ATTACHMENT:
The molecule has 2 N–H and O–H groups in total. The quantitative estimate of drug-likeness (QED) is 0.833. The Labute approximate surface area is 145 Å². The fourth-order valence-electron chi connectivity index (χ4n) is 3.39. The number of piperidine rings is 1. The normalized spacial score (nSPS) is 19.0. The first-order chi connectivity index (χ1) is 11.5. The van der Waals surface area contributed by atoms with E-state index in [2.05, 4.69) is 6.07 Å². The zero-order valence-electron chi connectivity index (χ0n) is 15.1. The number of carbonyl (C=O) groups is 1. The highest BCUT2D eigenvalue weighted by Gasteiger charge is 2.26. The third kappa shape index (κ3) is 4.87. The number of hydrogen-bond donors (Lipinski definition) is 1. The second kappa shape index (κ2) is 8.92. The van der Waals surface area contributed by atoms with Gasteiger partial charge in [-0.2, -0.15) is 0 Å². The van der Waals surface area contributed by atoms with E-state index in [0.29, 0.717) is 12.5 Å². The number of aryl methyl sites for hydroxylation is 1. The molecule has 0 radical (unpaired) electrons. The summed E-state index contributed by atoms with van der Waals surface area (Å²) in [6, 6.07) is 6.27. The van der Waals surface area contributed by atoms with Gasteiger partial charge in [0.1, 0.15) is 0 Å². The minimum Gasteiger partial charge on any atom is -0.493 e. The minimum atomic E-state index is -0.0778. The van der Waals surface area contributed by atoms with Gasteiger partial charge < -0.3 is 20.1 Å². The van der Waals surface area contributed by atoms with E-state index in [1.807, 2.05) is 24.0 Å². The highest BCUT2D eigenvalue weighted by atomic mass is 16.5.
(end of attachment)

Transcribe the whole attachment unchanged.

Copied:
The molecule has 2 N–H and O–H groups in total. The quantitative estimate of drug-likeness (QED) is 0.833. The Labute approximate surface area is 145 Å². The fourth-order valence-electron chi connectivity index (χ4n) is 3.39. The number of piperidine rings is 1. The normalized spacial score (nSPS) is 19.0. The first-order chi connectivity index (χ1) is 11.5. The van der Waals surface area contributed by atoms with E-state index in [2.05, 4.69) is 6.07 Å². The zero-order valence-electron chi connectivity index (χ0n) is 15.1. The number of carbonyl (C=O) groups is 1. The highest BCUT2D eigenvalue weighted by Gasteiger charge is 2.26. The third kappa shape index (κ3) is 4.87. The number of hydrogen-bond donors (Lipinski definition) is 1. The second kappa shape index (κ2) is 8.92. The van der Waals surface area contributed by atoms with Gasteiger partial charge in [-0.2, -0.15) is 0 Å². The van der Waals surface area contributed by atoms with E-state index in [0.29, 0.717) is 12.5 Å². The number of aryl methyl sites for hydroxylation is 1. The molecule has 0 radical (unpaired) electrons. The summed E-state index contributed by atoms with van der Waals surface area (Å²) in [6, 6.07) is 6.27. The van der Waals surface area contributed by atoms with Gasteiger partial charge in [0.1, 0.15) is 0 Å². The minimum Gasteiger partial charge on any atom is -0.493 e. The minimum atomic E-state index is -0.0778. The van der Waals surface area contributed by atoms with Gasteiger partial charge < -0.3 is 20.1 Å². The van der Waals surface area contributed by atoms with E-state index in [1.807, 2.05) is 24.0 Å². The highest BCUT2D eigenvalue weighted by atomic mass is 16.5.